It’s Breast Cancer Awareness Month

It’s breast cancer awareness month. Get a mammogram! Help a patient! Make a donation! If you’ve been reading along on this blog, then you know that I get antsy when “increase awareness” is listed as the goal or the objective. Awareness feeds broader goals and objectives that determine your anticipated outcomes. Knowing about something without knowing where it fits in the scheme of things  is trivia. Breast Cancer Awareness Month does it right! However, Breast Cancer Awareness Month is far from trivial. It is probably one of the largest campaigns of its kind. Since 1985, it has educated women about the warning signs, encouraged them to undergo annual mammograms, and raised millions of dollars for breast cancer research, free cancer screenings, and support services for patients. I found this well-written, concise history about Breast Cancer Awareness Month on the website for Brevard Health Alliance in Florida. The piece includes the campaign’s clearly defined goals. Click here to read the whole story. Breast Cancer Awareness Month was founded in 1985 with an enviable combination of a well-respected nonprofit, a prominent corporation, and a familiar and trusted spokesperson. The American Cancer Society, the pharmaceutical division of Imperial Chemical Industries, and cancer survivor former First Lady Betty Ford joined forces to set the tone for a campaign that has left us in the pink ever since. In 1992, cosmetic company giant Estee Lauder began distributing the pink ribbons to help spread awareness. Breast Cancer Awareness Month Goals The campaign committee aimed to increase the survival rate among breast cancer patients. The remedy was, and still is, empowering women to take proactive measures to detect breast cancer early. They set these distinct goals to solve the problem: Educate women about breast cancer and early detection tests Empower women to be in control of their breast health Promote mammograms as an important tool to be used in the fight against breast cancer. Celebrate breast cancer survivors Raise funds for breast cancer research and other related causes. While We’re On the Topic … Note, men can get breast cancer too, so don’t ignore any abnormal lumps under the skin on your chest, regardless of your gender. Women over 40 are wise to book annual mammograms. If you find it kind of scary, then book it with a friend then go to lunch or get a massage after–celebrate your health and congratulate yourself for being proactive. I recognize...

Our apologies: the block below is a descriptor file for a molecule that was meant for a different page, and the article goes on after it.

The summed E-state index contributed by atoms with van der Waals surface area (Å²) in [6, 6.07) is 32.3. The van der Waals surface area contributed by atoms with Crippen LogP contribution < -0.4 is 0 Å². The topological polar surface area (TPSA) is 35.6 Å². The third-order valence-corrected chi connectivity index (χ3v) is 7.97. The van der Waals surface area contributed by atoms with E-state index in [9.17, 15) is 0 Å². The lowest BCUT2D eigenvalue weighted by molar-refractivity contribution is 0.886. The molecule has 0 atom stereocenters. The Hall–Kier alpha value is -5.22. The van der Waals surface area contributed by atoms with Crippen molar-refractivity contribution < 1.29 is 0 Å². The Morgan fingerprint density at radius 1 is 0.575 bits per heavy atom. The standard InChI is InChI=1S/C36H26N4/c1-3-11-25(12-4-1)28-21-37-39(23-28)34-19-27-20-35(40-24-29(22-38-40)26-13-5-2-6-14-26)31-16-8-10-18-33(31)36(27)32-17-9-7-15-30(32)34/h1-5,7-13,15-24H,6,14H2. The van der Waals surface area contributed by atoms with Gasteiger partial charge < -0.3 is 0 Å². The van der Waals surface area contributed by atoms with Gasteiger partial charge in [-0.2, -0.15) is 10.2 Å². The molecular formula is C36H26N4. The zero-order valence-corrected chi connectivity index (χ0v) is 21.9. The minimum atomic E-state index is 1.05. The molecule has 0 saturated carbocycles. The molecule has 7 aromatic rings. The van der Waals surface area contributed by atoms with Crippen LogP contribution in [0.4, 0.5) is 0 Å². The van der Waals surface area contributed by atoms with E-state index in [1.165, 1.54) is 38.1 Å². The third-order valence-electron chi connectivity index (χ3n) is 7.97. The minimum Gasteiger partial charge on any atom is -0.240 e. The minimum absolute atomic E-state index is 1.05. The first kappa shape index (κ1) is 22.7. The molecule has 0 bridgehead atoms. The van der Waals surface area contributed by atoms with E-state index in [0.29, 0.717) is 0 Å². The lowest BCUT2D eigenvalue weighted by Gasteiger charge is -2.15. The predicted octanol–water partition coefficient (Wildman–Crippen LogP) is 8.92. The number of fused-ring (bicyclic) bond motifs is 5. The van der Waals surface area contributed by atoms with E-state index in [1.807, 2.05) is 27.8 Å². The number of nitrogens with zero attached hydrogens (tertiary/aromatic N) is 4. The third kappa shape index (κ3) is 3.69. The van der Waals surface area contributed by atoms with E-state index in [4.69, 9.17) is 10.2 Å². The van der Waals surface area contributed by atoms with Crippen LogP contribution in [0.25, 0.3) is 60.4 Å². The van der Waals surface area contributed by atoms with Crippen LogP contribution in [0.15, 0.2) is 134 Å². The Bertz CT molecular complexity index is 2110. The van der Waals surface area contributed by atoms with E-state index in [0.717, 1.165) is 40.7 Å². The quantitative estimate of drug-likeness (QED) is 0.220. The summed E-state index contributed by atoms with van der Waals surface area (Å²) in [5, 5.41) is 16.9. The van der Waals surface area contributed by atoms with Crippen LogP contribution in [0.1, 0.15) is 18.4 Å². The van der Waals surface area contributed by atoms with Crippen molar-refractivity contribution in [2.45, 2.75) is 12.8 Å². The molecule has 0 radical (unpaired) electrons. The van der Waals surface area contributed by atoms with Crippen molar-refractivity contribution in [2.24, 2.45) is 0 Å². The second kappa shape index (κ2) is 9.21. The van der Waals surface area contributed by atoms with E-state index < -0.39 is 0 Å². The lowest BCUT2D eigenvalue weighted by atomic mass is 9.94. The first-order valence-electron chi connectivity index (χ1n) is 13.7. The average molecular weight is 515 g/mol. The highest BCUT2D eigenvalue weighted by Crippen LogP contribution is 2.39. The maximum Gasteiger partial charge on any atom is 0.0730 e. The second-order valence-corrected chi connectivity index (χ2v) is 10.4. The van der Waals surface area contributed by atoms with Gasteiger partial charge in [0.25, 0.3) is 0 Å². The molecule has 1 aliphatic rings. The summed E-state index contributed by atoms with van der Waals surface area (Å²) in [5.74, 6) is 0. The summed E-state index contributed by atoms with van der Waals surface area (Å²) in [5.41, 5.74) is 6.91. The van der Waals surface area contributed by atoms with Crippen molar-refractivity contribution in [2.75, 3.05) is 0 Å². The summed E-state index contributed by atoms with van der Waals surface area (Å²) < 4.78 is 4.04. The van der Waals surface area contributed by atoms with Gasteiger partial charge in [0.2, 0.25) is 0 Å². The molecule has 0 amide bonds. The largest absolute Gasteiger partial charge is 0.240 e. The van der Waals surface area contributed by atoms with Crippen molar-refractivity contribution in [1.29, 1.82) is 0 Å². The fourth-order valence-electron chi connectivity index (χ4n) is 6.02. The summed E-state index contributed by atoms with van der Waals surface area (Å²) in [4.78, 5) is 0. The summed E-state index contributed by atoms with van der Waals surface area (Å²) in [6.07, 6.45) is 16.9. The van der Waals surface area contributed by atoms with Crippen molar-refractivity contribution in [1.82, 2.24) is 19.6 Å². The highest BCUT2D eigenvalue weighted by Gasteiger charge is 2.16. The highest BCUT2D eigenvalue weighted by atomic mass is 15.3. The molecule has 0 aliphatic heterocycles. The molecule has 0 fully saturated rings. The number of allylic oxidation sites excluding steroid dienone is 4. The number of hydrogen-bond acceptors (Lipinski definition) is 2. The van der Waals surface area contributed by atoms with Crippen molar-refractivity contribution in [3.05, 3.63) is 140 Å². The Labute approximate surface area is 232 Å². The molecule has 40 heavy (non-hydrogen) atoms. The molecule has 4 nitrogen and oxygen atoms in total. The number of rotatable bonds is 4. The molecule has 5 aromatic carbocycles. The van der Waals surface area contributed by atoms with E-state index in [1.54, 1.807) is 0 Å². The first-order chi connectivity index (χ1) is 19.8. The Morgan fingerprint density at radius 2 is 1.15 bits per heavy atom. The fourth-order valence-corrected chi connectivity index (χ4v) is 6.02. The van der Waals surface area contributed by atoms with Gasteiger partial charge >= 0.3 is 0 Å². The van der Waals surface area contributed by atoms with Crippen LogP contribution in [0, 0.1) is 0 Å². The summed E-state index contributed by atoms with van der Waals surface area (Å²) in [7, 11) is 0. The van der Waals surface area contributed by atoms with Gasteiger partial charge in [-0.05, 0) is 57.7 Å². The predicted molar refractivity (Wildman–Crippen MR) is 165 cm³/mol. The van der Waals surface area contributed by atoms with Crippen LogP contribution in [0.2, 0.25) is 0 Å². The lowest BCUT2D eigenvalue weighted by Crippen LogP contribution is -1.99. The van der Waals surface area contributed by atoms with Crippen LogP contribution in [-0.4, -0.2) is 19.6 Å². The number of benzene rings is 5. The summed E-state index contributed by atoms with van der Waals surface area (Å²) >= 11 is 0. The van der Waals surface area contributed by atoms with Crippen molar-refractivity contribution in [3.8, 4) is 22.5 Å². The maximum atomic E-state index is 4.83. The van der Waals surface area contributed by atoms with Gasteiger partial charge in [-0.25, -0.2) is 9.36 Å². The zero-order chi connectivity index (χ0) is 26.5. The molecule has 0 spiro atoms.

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Tools of the Trade – Social Media

Hammer, screwdriver, social media – different tools for different objectives The tactical implementation of promotional tools is definitely the fun part of a marketing plan! It’s no wonder that sometimes the zeal to use those tools elevates the tool above strategies and into the objective slot. I don’t recommend that social media, or any tactical tool of promotion, appear as an objective in a marketing plan. Your objectives should measure outcomes, not outputs.   Social media is a tool the same way a hammer is a tool Did you ever watch the TV show “Extreme Makeover: Home Edition”? The network would choose a deserving family that was overcoming some challenges and their house was part of their problem. A crew of professionals and a whole lot of volunteers would re-create their modest home into a spectacular dream home designed for their needs and interests. The finale of the show was the big reveal. A drumroll led to large trucks moving out of the way to allow the family to see their new and improved home for the first time. How boring would the show have been if at the end, they revealed the output and not the outcome? Imagine if instead of seeing a drastically transformed residence, host Ty Pennington pulled out a tally sheet and revealed the number of hammer swings, number of rotations each screwdriver made, and how many times the cordless drill’s battery had to be charged. “Show me the house!” You’d scream at the TV and never watch it again. The outcomes are how happy the family is, how much easier it is for the wheelchair-using child to move throughout the now one-story ranch home, how the mom who prepares meals for a local charity now has a gourmet kitchen, and how security guard dad can now sleep at night having been relieved of the upside down mortgage payment. These were the objectives that were met. They reflect the intended destination. The outputs (the use of the tools) were supremely important in making those things happen, but they are tactics not objectives.   Objectives Match the Mission Here’s an example of an objective I would avoid: Attract 1,000 Facebook Likes each month of 2020. There are some obvious red flags here. Your Facebook campaign might garner you 1,000 new Likes per month (if it does, congratulations!) but that is an output. How does that output...